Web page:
Sex education started out as a ”family planning” agenda — excused to prevent unwanted pregnancy and sexually transmitted diseases — but morphed within recent memory to “gay acceptance,” and not only encompasses the encouragement not merely of something that hardly needs encouragement (namely masturbation) but also ‘trans gender’ sexual apery, all based on the half-baked pseudo-science of ‘gender theory.’

I am now a strong advocate for positive heteronormativity, and believe non-heterosexual people should be on board with this position too. Sure, I’m against negative heteronormativity. But my backing of positive heteronormativity has indeed been reinforced by my fear that the recent Norming of the Queer is going to produce a new reaction in the form of a strong, society-wide negative heteronormativity — that is, the kind of norming of heterosexuality that entails the persecution of homosexuals and bisexuals and the sexually weirder — queerer — yet.


For a few years now we’ve been scolded into not putting the definite article in front of “Ukraine,” like we did for decades and decades.

Now, the reason for this recent switch from The Ukraine to just Ukraine had never reached my ears, so I looked it up today.

The rationale? It is about political independence, or so the story goes:

In 2015, following President Obama’s use of “the Ukraine” at a press conference, a former U.S. ambassador to Ukraine explained that “the Ukraine” was what the Soviet Union called the region during Soviet rule. As an independent country, it is simply called “Ukraine.”
“It is incorrect to refer to the Ukraine, even though a lot of people do it,” explained former ambassador William Taylor in a Time article published in March 2015. Using the article alongside the name of the country, he said, can be seen as denying Ukraine’s independence.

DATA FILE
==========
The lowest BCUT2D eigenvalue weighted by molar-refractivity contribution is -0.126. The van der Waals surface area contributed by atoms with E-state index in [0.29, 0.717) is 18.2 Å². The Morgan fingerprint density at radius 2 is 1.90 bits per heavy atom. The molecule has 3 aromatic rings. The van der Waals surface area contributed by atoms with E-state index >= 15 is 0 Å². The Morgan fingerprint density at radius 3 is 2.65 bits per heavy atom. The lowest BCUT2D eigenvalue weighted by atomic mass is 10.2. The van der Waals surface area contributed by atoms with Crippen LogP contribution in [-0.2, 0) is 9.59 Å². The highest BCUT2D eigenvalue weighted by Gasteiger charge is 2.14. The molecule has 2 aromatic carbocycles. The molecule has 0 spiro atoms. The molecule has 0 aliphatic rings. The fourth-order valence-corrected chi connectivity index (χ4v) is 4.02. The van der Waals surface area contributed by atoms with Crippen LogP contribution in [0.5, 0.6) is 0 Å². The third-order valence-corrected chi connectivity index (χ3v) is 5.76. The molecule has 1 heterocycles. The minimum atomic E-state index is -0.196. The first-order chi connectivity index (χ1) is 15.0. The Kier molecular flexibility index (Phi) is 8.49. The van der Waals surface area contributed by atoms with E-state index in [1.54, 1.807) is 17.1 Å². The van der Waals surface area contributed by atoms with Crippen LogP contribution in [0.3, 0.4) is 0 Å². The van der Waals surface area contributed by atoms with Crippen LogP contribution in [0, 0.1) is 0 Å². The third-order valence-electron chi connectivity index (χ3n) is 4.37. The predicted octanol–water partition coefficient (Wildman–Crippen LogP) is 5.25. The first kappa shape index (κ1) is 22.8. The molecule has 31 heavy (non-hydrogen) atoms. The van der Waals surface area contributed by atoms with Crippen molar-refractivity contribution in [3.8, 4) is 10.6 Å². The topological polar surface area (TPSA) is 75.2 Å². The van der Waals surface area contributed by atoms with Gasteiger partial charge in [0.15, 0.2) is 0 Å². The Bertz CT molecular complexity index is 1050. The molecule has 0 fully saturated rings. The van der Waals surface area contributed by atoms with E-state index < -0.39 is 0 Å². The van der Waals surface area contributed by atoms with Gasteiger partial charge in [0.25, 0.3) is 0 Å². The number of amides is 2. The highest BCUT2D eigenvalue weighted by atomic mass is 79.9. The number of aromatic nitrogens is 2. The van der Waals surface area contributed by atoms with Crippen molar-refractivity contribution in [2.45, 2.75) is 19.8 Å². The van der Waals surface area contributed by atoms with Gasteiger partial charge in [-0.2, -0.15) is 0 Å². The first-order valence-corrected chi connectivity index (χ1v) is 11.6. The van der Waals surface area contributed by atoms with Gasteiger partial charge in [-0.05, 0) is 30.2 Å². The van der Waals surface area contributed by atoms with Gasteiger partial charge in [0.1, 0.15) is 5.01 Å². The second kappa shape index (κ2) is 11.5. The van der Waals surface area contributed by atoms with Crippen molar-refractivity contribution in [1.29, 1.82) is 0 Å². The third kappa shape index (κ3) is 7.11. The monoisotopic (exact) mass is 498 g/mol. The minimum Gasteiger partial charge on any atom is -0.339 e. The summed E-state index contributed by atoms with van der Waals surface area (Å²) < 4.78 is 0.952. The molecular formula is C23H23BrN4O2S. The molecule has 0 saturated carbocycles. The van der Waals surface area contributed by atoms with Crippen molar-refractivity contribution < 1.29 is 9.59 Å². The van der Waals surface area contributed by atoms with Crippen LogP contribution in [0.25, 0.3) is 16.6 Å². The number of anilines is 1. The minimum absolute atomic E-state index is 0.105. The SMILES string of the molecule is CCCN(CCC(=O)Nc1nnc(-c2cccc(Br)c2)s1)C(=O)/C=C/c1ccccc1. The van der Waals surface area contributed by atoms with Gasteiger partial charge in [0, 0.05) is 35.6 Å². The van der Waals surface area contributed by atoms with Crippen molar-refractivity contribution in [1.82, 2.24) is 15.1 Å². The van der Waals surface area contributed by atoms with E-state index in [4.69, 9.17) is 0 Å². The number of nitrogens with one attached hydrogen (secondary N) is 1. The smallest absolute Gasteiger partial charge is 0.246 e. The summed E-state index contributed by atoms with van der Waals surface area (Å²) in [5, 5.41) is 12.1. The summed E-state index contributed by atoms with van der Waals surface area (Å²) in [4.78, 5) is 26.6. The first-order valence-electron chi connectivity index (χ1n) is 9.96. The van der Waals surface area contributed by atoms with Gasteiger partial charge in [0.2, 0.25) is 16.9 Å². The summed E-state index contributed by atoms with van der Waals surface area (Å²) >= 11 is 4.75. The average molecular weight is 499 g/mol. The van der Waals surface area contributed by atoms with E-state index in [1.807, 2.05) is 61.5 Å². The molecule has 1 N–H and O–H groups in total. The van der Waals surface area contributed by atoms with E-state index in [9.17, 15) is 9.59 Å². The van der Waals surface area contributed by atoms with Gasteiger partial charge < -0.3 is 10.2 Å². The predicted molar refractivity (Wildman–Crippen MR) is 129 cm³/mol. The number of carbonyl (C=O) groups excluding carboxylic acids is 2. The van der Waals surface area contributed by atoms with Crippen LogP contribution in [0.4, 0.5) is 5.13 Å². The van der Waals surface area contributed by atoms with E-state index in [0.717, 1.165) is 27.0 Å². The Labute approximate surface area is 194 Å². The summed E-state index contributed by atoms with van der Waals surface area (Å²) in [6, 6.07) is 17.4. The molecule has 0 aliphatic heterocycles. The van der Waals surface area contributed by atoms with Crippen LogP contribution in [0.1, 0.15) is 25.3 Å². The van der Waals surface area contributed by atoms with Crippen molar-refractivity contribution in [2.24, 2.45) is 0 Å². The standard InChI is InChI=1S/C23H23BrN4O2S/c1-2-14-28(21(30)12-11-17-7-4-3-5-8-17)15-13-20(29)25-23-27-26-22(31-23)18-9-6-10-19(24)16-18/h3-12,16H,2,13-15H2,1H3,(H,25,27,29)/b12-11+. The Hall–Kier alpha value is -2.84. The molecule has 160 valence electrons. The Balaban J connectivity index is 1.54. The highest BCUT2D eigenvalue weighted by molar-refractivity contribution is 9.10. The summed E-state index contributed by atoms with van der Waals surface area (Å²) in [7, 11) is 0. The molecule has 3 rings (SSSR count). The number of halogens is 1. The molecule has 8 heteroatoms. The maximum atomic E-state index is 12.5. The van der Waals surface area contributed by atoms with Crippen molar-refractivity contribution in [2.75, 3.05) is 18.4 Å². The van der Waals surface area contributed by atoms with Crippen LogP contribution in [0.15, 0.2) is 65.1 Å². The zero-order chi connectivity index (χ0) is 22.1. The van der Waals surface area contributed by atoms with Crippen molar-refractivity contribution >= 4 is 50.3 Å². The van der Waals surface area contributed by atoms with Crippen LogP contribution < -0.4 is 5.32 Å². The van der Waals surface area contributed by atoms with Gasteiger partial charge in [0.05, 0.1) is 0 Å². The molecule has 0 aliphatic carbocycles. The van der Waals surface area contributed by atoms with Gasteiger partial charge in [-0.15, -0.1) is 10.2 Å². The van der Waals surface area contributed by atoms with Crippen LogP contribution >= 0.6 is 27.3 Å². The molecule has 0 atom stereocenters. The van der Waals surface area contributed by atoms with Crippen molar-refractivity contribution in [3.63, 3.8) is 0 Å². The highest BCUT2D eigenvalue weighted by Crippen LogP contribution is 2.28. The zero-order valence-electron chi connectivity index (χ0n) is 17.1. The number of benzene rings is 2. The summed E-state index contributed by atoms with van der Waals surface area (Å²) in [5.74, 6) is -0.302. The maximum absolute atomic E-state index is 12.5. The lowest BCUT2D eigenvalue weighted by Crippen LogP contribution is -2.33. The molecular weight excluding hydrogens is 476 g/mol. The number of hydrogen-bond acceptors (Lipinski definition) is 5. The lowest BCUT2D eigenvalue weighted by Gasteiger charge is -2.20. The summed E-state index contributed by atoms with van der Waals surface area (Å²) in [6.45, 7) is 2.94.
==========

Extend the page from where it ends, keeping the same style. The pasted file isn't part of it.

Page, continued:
Sam Kirk, “Why Ukraine isn’t called ‘the Ukraine’” (February 24, 2022 / 03:43 PM MST; Updated: Feb 24, 2022 / 03:43 PM MST).

But this smacks of . . . bad history. I mean, do you really believe it? I smelled a rat. So I looked it up on Google Books.

Behold The Ukraine and the Ukrainians, by Stepan Rudnyt︠s︡ʹkyĭ — in 1915. Yes, before THE SOVIET UNION. And yes, we find “The Ukraine” right alongside “Ukraine”:

“The Ukraine” precedes The Soviets. Maybe it was an element of the Czar’s hegemonic vocabulary, I wouldn’t be shocked, but if today’s Ukrainian political correctness is shown to have weak foundational rationales, maybe they can just lighten up a bit.*

I’ll stick to just Ukraine the moment folks around the world stop referring to “the United States” in the singular. Technically, after all, the union is but the United States are.

But insisting on this nomenclature at this late date would, I am sure, be regarded by most people as needlessly pedantic. As are most politically correct appellations.

It reminds me of when, in Eighth Grade, my class’s astute teacher listed all the words for people our age: youths, children, juveniles, adolescents, kids, etc. We found each one of them iffy, tainted with the whiff of the pejorative. At that moment I realized that maybe we should all lighten up a bit. Juveniles!


* Right now they will be defending themselves, as is natural. With guns and bombs. Not politic niceties.

N.B. We might want to note that we have been scolded by a former ambassador. It is the kind of thing maybe we should learn to ignore: politically correct claptrap from known failures. Such folk have nothing to show for themselves other than being namby-pamby scolds. Note also that this particular ambassador also wants to spell “Kiev” Kyiv. OK. I used to be a stickler for endonyms over exonyms, too. But I came to realize that sticking to endonyms is by no means easy to universalize, and it may serve mostly as pharisaic positioning, not anything substantive.

I wonder how many times I have looked up the word “farrago.” Just to “make sure,” you know. I guess I feel it should mean something more specific than my dictionary’s definition of “confused mixture.”